As both the Bayeux Tapestry and the modern chess board should remind us, bishops in the Middle Ages regularly rode armed into battle. Craig Nakashian’s investigation of such warriors falls into two parts: an opening discussion of theory, derived from scripture, canon law, chronicles and romances, and thereafter a case-by-case study of individual bishops, from Odo of Bayeux to Peter des Roches. His conclusion boldly restates the long known: that, whatever the theoretical limitations on clerical violence, in practice motive mattered as much as precept. As a result (p. 157), ‘A noble cause (defending the king, pacifying the realm), fought without ostentation, would be treated very differently than fighting to expand one’s own power or unseat legitimate authority’. Likewise (p. 183), ‘Most observers were more horrified by a cleric who looked and acted like a knight during peacetime than they were by one who manfully defended his king during war’. En route, and as we would expect of a reworked Ph.D. thesis, there is much citation from the now vasty deserts of secondary literature, combined with a somewhat less confident visiting of the oases of primary source material. The most useful parts of the book are those that summarise longstanding debate—for example, on the clerical inspiration, and occasionally enforcement, of the peace movement, and on the disjunction between the verses of Matthew (10:34–6 and 26:52) alternatively enjoining or prohibiting resort to fire and the sword. There is a nuanced willingness to acknowledge osmosis between interests today segregated as either ‘secular’ or ‘sacred’. Likewise, there is a recognition that the reformist condemnation of certain behaviours was by no means reflective of real-life behaviour. This would apply to clerical violence, as indeed to nicolaitism and transactions akin to simony. All of this was well summarised, fifty years ago, by Christopher Cheney (From Becket to Langton, 1956, p. 12), warning against any attempt to divide the English bishops into mutually exclusive camps of ‘saints’ versus ‘courtiers’, ‘reformers’ versus ‘maintainers of abuse’. Nakashian is less successful in gauging change over time, and his main contribution to the debate is a finer sifting of known instances. He seems to have read neither Philippe Buc on violence nor Jehangir Malegam on peace—although both of these authors would have offered him the fruits of theory with relatively little of the attendant digestive discomfort. By ending his enquiry with a conspectus of the battling bishops of later medieval England (Anthony Bek, William Melton, Henry Despenser—with no mention here of Lewis de Beaumont or Archbishop Scrope), Nakashian misses the point that the episcopacy of thirteenth-century England danced to rather different instruments to those that played before 1200. Giles de Braose, bishop of Hereford, fought for the barons of Magna Carta, just as Peter des Roches fought for King John. Thereafter, however, in the 1250s and ’60s, and no matter how closely engaged such men as Walter de Cantilupe, bishop of Worcester, may have been in the direction of the baronial programme of reform, no bishop fought either at Lewes or at Evesham. On the contrary, from the 1230s onwards, an archbishop, such as Boniface of Savoy, accused of wearing chain-mail beneath his surplice, invited condemnation or ridicule unknown in the days of Hubert Walter or even of the Cistercian Archbishop Baldwin. Moreover, with the bone-headed exception of Bishop Despenser, most of the warrior bishops of the later Middle Ages sprang from the two northern sees of York and Durham, where violence between English and Scots was both endemic and defensible on patriotic grounds. It is perhaps unfortunate that Nakashian’s study follows so closely after Daniel Gerrard’s Ph.D. on warrior clergy (University of Glasgow, 2010) and in the wake of Lawrence Duggan’s Ph.D., now a book, on Armsbearing and the Clergy in the History and Canon Law of Western Christianity (2013; rev. ante, cxxx , 410–12). What this suggests, I fear, is that certain subjects in medieval history, especially those related to warfare and crusading, are so densely colonised as to risk not just overcrowding but pestilence. It is perhaps no coincidence that these are also fields in which Ph.D. theses rely most heavily on modern translations of medieval sources. In the present instance, the citation of Latin (a stream of examples, but cf. footnotes on pp. 174, 180, 194, 218, 221, 242) suggests less than perfect command. Primary sources are themselves sometimes cited (as with the 1924 New York translation of Walter Map or Francisque Michel’s 1840 translation of Jordan Fantosme) from editions that are far from being the latest or the best. In particular, it is alarming to discover Roger of Howden, pre-eminent chronicler of Angevin England, cited as the author of two texts: a Chronica Magistri (sic) edited by William Stubbs and a series of Annals translated by Henry Riley. It is slips such as this that lead one to question whether we should be doing rather more to train up a future generation of scholarly explorers, at present not always appropriately equipped with languages or rhetorical weaponry (either for preaching or for war). © Oxford University Press 2018. All rights reserved. This article is published and distributed under the terms of the Oxford University Press, Standard Journals Publication Model (https://academic.oup.com/journals/pages/open_access/funder_policies/chorus/standard_publication_model)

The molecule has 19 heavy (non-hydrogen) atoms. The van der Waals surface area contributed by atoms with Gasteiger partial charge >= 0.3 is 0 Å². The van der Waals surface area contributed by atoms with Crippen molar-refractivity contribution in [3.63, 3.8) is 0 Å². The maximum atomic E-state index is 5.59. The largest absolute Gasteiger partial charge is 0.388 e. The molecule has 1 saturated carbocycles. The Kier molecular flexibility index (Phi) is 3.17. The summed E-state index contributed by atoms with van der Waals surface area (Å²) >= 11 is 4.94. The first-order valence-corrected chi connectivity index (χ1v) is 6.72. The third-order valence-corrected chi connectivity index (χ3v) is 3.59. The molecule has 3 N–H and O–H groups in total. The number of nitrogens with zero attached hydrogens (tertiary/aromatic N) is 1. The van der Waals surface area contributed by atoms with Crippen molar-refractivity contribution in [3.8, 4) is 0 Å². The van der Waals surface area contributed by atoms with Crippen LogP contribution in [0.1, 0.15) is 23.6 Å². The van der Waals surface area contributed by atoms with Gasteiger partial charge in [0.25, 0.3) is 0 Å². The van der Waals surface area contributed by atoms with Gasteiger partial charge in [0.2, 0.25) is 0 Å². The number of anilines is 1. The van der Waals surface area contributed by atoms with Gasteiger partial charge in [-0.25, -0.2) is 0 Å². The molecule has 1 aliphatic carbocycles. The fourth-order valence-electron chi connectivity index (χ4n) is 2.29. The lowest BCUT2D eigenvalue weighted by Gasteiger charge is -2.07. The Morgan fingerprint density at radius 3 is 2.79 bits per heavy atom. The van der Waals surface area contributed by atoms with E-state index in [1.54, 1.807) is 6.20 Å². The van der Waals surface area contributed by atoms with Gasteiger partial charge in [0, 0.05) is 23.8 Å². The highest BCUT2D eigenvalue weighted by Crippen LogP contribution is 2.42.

The English Historical Review – Oxford University Press
Published: Aug 1, 2018
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